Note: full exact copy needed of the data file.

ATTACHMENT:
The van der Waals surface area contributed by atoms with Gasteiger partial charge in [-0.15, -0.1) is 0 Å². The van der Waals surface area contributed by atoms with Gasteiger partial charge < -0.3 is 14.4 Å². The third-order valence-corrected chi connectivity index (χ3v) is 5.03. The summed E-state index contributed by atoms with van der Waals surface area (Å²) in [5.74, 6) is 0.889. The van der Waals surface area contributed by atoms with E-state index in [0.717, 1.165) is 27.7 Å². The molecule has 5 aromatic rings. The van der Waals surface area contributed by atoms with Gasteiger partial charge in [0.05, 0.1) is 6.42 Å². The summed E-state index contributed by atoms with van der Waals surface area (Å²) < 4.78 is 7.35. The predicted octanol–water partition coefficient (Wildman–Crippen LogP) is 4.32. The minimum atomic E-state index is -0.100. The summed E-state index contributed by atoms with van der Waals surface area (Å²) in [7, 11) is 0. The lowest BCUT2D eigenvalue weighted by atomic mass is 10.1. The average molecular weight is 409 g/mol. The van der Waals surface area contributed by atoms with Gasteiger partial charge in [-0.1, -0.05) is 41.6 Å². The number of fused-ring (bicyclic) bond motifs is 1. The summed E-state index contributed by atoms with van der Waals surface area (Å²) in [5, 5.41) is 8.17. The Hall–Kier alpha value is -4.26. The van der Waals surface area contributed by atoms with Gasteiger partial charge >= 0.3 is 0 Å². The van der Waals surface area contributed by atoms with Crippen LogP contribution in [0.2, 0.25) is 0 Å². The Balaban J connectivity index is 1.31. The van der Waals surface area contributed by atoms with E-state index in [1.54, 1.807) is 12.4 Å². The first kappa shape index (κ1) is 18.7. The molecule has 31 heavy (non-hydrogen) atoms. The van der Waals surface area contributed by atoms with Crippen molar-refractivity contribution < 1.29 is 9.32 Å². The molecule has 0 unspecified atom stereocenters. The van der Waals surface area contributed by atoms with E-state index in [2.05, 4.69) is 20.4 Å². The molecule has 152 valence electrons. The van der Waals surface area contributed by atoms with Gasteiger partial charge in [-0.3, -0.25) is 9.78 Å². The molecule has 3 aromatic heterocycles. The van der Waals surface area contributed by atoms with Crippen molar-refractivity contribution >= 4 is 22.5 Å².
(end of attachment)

The van der Waals surface area contributed by atoms with Gasteiger partial charge in [-0.15, -0.1) is 0 Å². The van der Waals surface area contributed by atoms with Gasteiger partial charge < -0.3 is 14.4 Å². The third-order valence-corrected chi connectivity index (χ3v) is 5.03. The summed E-state index contributed by atoms with van der Waals surface area (Å²) in [5.74, 6) is 0.889. The van der Waals surface area contributed by atoms with E-state index in [0.717, 1.165) is 27.7 Å². The molecule has 5 aromatic rings. The van der Waals surface area contributed by atoms with Gasteiger partial charge in [0.05, 0.1) is 6.42 Å². The summed E-state index contributed by atoms with van der Waals surface area (Å²) < 4.78 is 7.35. The predicted octanol–water partition coefficient (Wildman–Crippen LogP) is 4.32. The minimum atomic E-state index is -0.100. The summed E-state index contributed by atoms with van der Waals surface area (Å²) in [7, 11) is 0. The lowest BCUT2D eigenvalue weighted by atomic mass is 10.1. The average molecular weight is 409 g/mol. The van der Waals surface area contributed by atoms with Gasteiger partial charge in [-0.1, -0.05) is 41.6 Å². The number of fused-ring (bicyclic) bond motifs is 1. The summed E-state index contributed by atoms with van der Waals surface area (Å²) in [5, 5.41) is 8.17. The Hall–Kier alpha value is -4.26. The van der Waals surface area contributed by atoms with Gasteiger partial charge >= 0.3 is 0 Å². The van der Waals surface area contributed by atoms with Crippen LogP contribution in [0.2, 0.25) is 0 Å². The Balaban J connectivity index is 1.31. The van der Waals surface area contributed by atoms with E-state index in [1.54, 1.807) is 12.4 Å². The first kappa shape index (κ1) is 18.7. The molecule has 31 heavy (non-hydrogen) atoms. The van der Waals surface area contributed by atoms with Crippen molar-refractivity contribution < 1.29 is 9.32 Å². The molecule has 0 unspecified atom stereocenters. The van der Waals surface area contributed by atoms with E-state index in [2.05, 4.69) is 20.4 Å². The molecule has 152 valence electrons. The van der Waals surface area contributed by atoms with Gasteiger partial charge in [-0.3, -0.25) is 9.78 Å². The molecule has 3 aromatic heterocycles. The van der Waals surface area contributed by atoms with Crippen molar-refractivity contribution >= 4 is 22.5 Å².